ON THURSDAY April 4, several Katete residents ran amok, raiding and looting various shops in the main central business district.
The riot, the first of its type in this normally peaceful district, was sparked by the murder of a Katete Day Secondary School pupil. Naomi Daka, 19 was allegedly gang raped and murdered by three men at a bush near the school on March 23, 2013.
Property worth KR2.2 million was looted from the affected shops that include Isusyas, Kavulamungu, Kesons Paris and a Chinese-run shop.
According to Katete district commissioner, Colonel Peter Kunda Kaisa, Daka was killed when she decided to answer the call of nature on her way to the school.
She was found dead the following day.
Although this story has been told from various angles by different people, one of the issues that triggered the riot is the suspicion that this was a ritual murder.
The suspicions, which have been brewing in Katete for a long time, cannot be proved as Naomi's body bore no evidence of a ritual killing in a postmortem done at St Francis Mission Hospital.
When Col Kaisa featured on Radio Maria's Issue of the Week programme on Friday April 5, he was bombarded by queries bordering on the myth of ritual killings.
Responding to callers who wanted to verify reports that some businessmen were found with the deceased's breasts in a cooler box, Col Kaisa said Naomi's body was intact, apart from blood which was found on her private parts.
Eastern Province minister Malozo Sichone who also featured on the same programme told the callers that he was eager to see the people that are allegedly involved in ritual killings and that whoever is going to be found with human body parts would have to face the full wrath of the law.
"All these speculations that Naomi's body parts were found with one businessman are not true. As minister, I would like to see this person who was allegedly found with the private parts. I need this person more than anybody else so that he or she is punished," said Sichone.
Col Kaisa explained that at first, the people that protested at his office on April 2 demanded that all the suspects in the murder be arrested.
He said the protestors were concerned that other suspects were not arrested.
"After this complaint, the officer in-charge went and arrested all the people that were mentioned in this case. The other demand was that they demanded for independent police officers to carry on with the investigations because they seem to have no confidence in the Katete police. After this issue, the police authorities constituted a team independent of Katete police to carry on with investigations," he explained.
He said to his surprise, after addressing the concerns of the earlier protestors, he was informed that there was another group of aggrieved people from Katete Stores who wanted to protest again.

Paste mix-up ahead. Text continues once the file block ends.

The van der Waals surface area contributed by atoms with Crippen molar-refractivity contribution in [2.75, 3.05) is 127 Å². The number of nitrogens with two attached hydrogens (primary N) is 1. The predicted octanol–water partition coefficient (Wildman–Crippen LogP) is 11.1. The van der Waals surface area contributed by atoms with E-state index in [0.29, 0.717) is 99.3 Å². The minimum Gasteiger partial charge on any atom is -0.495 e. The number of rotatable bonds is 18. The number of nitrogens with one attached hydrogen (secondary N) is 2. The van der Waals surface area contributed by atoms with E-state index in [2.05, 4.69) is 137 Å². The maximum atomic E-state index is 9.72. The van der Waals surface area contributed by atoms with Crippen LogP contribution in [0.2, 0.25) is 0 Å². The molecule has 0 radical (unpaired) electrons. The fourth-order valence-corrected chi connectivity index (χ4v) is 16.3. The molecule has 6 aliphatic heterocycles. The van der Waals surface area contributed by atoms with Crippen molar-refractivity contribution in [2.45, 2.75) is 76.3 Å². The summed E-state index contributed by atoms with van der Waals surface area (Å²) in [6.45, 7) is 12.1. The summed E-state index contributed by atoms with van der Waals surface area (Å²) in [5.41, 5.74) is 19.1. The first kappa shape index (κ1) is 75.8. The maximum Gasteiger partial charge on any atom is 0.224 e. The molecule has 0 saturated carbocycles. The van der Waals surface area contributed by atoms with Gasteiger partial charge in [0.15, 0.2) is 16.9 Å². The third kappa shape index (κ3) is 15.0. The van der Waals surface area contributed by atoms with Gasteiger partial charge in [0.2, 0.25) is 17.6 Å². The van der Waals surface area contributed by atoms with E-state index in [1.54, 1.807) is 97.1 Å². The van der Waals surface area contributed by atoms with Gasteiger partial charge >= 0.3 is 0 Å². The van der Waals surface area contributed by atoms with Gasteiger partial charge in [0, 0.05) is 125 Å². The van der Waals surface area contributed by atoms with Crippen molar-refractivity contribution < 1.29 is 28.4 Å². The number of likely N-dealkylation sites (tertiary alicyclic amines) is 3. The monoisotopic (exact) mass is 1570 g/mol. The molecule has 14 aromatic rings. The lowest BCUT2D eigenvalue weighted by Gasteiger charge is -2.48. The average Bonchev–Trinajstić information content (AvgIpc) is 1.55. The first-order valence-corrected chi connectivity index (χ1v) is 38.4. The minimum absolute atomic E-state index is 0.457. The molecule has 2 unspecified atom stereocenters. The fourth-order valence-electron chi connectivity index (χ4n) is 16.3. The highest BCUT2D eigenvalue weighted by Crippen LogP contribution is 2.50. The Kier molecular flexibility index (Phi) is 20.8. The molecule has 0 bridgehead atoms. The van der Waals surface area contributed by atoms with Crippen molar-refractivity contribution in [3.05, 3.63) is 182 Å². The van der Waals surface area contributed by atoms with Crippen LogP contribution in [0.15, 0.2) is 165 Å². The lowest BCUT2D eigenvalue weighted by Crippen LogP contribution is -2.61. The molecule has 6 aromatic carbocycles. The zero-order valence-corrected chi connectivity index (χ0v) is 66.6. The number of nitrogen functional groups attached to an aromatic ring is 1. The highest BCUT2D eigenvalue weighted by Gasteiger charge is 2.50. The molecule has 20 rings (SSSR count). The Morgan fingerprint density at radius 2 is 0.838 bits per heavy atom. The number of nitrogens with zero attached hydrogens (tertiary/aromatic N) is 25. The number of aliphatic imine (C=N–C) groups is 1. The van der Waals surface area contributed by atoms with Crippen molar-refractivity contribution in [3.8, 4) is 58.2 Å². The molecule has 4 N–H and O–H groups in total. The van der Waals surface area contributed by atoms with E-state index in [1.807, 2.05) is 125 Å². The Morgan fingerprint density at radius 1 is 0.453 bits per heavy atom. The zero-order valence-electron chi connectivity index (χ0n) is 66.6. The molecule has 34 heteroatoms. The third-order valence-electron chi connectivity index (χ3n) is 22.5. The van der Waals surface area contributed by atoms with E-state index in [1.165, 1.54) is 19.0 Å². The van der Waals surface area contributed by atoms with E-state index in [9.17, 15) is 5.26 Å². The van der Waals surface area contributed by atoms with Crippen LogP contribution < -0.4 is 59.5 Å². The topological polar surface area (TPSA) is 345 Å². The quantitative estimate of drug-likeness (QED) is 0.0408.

"I went there (Katete Stores) and I told them that we already agreed and that the demands that were pushed to my office had been met. When I spoke to them they seemed to have complied but when I left the place, that's when I was told that there is yet another group that was rioting and looting shops at the stores," said Col. Kaisa.
The rioters fought running battles with a combined team of police and Zambia National Service officers before the riot was quelled.
However, the damage had already been done as rioters had already destroyed property and looted several shops before the security officers arrived.
About 288 people, including some senior rulling Patriotic Front party officials, were rounded up by police.
Over 50 pupils and two security guards from Amaguards were released while the other suspects are facing court proceedings in both Chipata and Katete.
Sichone said the riot could have been avoided had the security wings and other authorities taken precautionary measures as events that led to the riot had been steadily unfolding.
Sichone said he was able to tell from Col Kaisa's explanation that even on the day before the riot, word had already gone round about an impending demonstration.
The situation has returned to normal as security personnel are patrolling Katete Stores to ensure peace and order while affected businessmen have started repairing their shops.
Some businessmen are contemplating leaving Katete but are being assured by the government that proper measures have been put in place to safeguard their interests.
However, if the affected businessmen were to leave, there is fear that Katete would become a ghost town.
Former Eastern Province minister Charles Banda said rioting and looting of shops was not a culture of the province.
Banda expressed fear that such acts could take the district backwards economically.
It is incumbent upon the government, the business community and Katete residents to adequately play their part in ensuring that such disturbances do not show their ugly faces in the town again.
The other versions of the riot will be heard from the suspects themselves in court.